I considered Birchbox and even with cosmetics I’m too picky to rely upon what can be gathered for such sample set monthly. With perfumes it’s probably even worse (based on my testing experience).


  15. It is worth mentioning that it doesn’t matter how many months of Olfactif you “order” – they will keep charging you for subscriptions until you e-mail them to cancel your subscription. I found this out only after they continued to charge my card past the three month “subscription” I had purchased for my mother.

    Needless to say I was pretty unimpressed with this, particularly as you do not have an account set up once you order – you need to e-mail them with your e-mail address to cancel the “subscription” (which they do not make clear will continue after the number of months you initially order).


    • I agree that this is really annoying, especially taking into the account that you need to cancel before 16th of the month. And, of course, they should warn you when you’re buying subscription bundles that they will automatically extend them after the initial subscription is over.
      And I must say: managing your subscription over e-mail is sooo 20th century…


  16. I got the first free month with the intention of canceling. However, I absolutely loved the whole experience. The packaging is so nice in person. It’s little spray vials with a card describing the fragrance notes in a cute black box. The first was good but not really me. The next fragrance was from a natural perfume company which won me over. I bought a bottle and got $18 off plus free shipping. The third was a super expensive perfume that smells divine but I can live without for now. I found it all very delightful. I would never have known about these perfumes and I appreciate being exposed to them. Olfactif has a great nose & high-end taste. If it keeps smelling this good, I don’t see how I can cancel. They mailed it very quickly after charging which is great since other subscription boxes aren’t so timely. The only thing missing is the website needs a “my account” where I can go in & change things, cancel or skip a month. I have spent more on samples of fragrance that I have heard about only to be disappointed, I felt like I was more successful finding something through this service. I love natural perfumes and two of the scents were from more natural companies. I highly suggest if you are looking for more natural companies that smell expensive & chic. I wanted to add my thoughts since this was one of the reviews I looked at before signing up. Thanks!


    • Hi trinity! Thank you for sharing yourexperience. I’m glad it works for you. I hope you’ll find many great perfumes. Most likely, Olfactive will improve theirwebsite at some point so it will be easier for users.
      You should also consider swapping those samples that you tried and didn’t like.


  17. While all your points are valid, I’ll share why I like the idea of Olfactif, Bergamot, etc. I know that I can choose samples from various websites at a similar (or better) price point. However, for me, the sheer number of perfumes to choose from is overwhelming. I don’t know where to start. A subscription service solves this problem, and it makes me try things outside of my comfort zone.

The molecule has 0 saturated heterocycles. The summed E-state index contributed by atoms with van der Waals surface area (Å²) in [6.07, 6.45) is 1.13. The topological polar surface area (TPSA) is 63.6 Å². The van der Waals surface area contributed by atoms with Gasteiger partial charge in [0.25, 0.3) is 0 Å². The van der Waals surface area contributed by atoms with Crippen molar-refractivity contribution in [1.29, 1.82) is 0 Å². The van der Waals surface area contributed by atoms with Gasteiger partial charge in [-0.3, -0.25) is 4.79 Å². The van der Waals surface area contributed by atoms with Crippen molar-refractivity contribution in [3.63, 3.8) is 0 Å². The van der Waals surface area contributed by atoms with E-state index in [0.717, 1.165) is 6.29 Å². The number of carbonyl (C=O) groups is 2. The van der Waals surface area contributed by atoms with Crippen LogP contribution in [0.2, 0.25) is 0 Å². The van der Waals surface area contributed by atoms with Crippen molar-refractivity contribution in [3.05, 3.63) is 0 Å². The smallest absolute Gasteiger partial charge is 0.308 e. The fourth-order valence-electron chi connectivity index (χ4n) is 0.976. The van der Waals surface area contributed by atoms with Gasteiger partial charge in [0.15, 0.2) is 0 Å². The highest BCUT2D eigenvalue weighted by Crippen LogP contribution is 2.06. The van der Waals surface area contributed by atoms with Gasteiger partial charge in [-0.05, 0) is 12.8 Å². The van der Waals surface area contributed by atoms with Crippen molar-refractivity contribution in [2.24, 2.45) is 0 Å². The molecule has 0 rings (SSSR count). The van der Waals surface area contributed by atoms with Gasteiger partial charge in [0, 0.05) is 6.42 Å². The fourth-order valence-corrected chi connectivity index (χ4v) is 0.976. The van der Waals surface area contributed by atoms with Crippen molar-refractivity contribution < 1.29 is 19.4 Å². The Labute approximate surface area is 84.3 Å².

• This is actually a very valid point! Thank you for sharing your thoughts.

      I guess, for a while it might be really a good help for somebody who’s just starting their perfume journey.

      Not to persuade you to drop the subscription but just as an idea: have you looked into the packages from different services to which I linked in the post? They all have collections that might help you in making a decision of what to try.


  18. I’m new to buying perfume samples, but an old hand at understanding fragrances. I joined Fragrantica for fun, and Olfactif because I hadn’t really explored sampling to any great extent as yet; the idea seemed alluring. Alas, I would count it as an abject failure. Now I’m very open minded about scents except for a very few which cause me to gag, just a reaction I can’t control. Even those horrid few I can tolerate or even enjoy when well blended. The sample of Grand Cuir I received listed the second ingredient as birch tar: a hot summers day in the city may have been the inspiration. Words fail to adequately describe how loathsome “it” was for me: I won’t dignify it by calling it a fragrance. My nostrils felt burned, and EVERYTHING I smelt for hours and hours afterward smelled like ashes: to say nothing of the headache. I really tried, but after several hours and a couple tiny sniffs it was clear that even a little exposure was too much to bear. To be fair, the other two scents were good for 1) a very very young girl who loves sweet fruit and lots of it, or 2) someone who adores vanilla to distraction. I’m canceling my subscription before March 15. That being said, I welcome feedback about sampling with reputable sites and indie companies.


    • People’s tastes are different. I read many positive reviews and opinions of Grand Cuir. For me it starts not that great but, lightly applied, it develops rather nicely. Not nice enough to want to buy and wear it but definitely not a scrubber either. But that’s why I prefer to know what I’m getting – at least not to waste my time and money on something I’ve already tried or notes that don’t work for me. Other people, especially who do not have access to niche perfumes in stores, might find it helpful if somebody else decides for them what to try this month.


  19. Pingback: Frafrance Republ!c through the eyes of Plebeian | Undina's Looking Glass